No family member but some friend who, seeing
me almost gone, would speak to the remaining
fragment of my self, thoughtfully weighing
my poor head in his hands, stroking my brow
as if to diagram the missing part,
then press my heart:
“If you still want to do it, do it now.”
And then what? Would I rush off straightaway,
hoping to get to gun or pills before
the fog came down forever? No delay,
or find myself befuddled in my chair,
staring at a note, its text obscure
as words shouted across a windy gulf:
“Remember! Kill yourself!”
until it falls unnoticed to the floor.
Mother has no such worries as she sits
oblivious to the others, to the aide
who washes her or changes dirty sheets.
That is, I hope her intellect has faded
with the rest of her. I hope there is no clash
of mind with body struggling to die,
no silent cry
buried alive in unresponding flesh.
Perhaps my fears are baseless, perhaps Mother
has pleasant dreams; perhaps she splashes in
that river she desired, where we shall gather,
singing our hallelujahs, but within
her eyes the lack of light befits a tale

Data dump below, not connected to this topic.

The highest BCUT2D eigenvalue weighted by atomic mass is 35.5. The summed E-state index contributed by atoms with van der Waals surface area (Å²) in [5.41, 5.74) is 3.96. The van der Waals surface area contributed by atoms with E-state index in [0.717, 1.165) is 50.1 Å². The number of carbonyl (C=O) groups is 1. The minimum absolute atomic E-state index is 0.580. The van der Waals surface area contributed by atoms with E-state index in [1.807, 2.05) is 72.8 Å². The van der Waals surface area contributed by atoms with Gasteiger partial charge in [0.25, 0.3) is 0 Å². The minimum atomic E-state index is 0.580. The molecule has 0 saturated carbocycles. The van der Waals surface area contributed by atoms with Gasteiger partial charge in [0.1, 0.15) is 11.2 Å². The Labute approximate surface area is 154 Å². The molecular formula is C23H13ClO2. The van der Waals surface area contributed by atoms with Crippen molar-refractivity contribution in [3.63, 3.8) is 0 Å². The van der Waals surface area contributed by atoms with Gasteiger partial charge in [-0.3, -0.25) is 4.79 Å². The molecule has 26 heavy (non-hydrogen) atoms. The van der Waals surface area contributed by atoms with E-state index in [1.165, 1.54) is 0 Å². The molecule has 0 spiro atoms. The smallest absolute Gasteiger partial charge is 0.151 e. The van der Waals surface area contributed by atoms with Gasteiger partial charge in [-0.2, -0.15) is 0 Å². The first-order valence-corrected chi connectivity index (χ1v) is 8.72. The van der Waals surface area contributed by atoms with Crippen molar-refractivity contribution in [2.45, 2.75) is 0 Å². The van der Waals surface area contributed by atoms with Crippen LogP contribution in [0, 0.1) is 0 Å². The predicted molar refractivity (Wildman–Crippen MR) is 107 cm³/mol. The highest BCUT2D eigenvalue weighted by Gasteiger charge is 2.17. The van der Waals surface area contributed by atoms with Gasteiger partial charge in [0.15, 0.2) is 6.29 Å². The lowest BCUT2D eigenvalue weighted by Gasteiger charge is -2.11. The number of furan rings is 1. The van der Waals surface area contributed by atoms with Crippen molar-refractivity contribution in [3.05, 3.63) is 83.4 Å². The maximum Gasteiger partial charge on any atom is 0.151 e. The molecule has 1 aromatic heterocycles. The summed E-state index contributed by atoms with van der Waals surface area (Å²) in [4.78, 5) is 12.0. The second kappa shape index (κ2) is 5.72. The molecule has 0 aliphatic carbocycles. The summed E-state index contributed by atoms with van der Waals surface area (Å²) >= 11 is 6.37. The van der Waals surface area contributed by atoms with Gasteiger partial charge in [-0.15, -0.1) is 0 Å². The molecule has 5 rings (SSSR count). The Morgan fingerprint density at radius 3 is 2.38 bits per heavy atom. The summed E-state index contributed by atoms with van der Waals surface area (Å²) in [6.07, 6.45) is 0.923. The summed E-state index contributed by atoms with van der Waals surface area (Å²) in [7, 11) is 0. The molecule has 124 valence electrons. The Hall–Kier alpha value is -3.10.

far older of a dark and sullen stream.
Across it come no gleam
of welcoming lamp or last wave of farewell.
Across the flooded path
in the gray December dusk,
I saw the raccoon
at the same time that it saw me.
Startled, we stopped, and stood utterly still,
each taking the measure of the other,
its clown face funny and sad,
a mask in the mist.
I let out a breath; it dissolved,
and I felt lightened at last
of workday pressures that count
each minute and make them all pay.
A space opened in my life,
and the animal stepped in,
alien, mysterious, yet inexpressibly close.
I felt the world calling to me,
place of my origin and my destiny,
my sister! and my soul’s habitation.
The moment expanded and contracted;
the raccoon turned, and waddled away.
The eye’s natural focus is infinity.
It requires muscular tension
to accommodate it to close vision.
Similarly, only darkness can relax the iris.
The eye’s finest adjustments are reflex.
Binocular vision creates our sense
of the third dimension--
how images appear in our view,
fading into consciousness.
In my dream I knew where I was,
though I couldn’t name the place.
While the fog drifted and lifted,
I wandered among rows of statuary
placed on a green lawn
in the eternal poses
of Classical and Christian art,
their hard, knowing surfaces
greater than the sum
of my grief and happiness.
Instead, accept my art
of instantaneous fragments,
of the fountain that is my life,
not capturing the motion,
but what it contains
in its ceaseless outpouring,
in a single direction.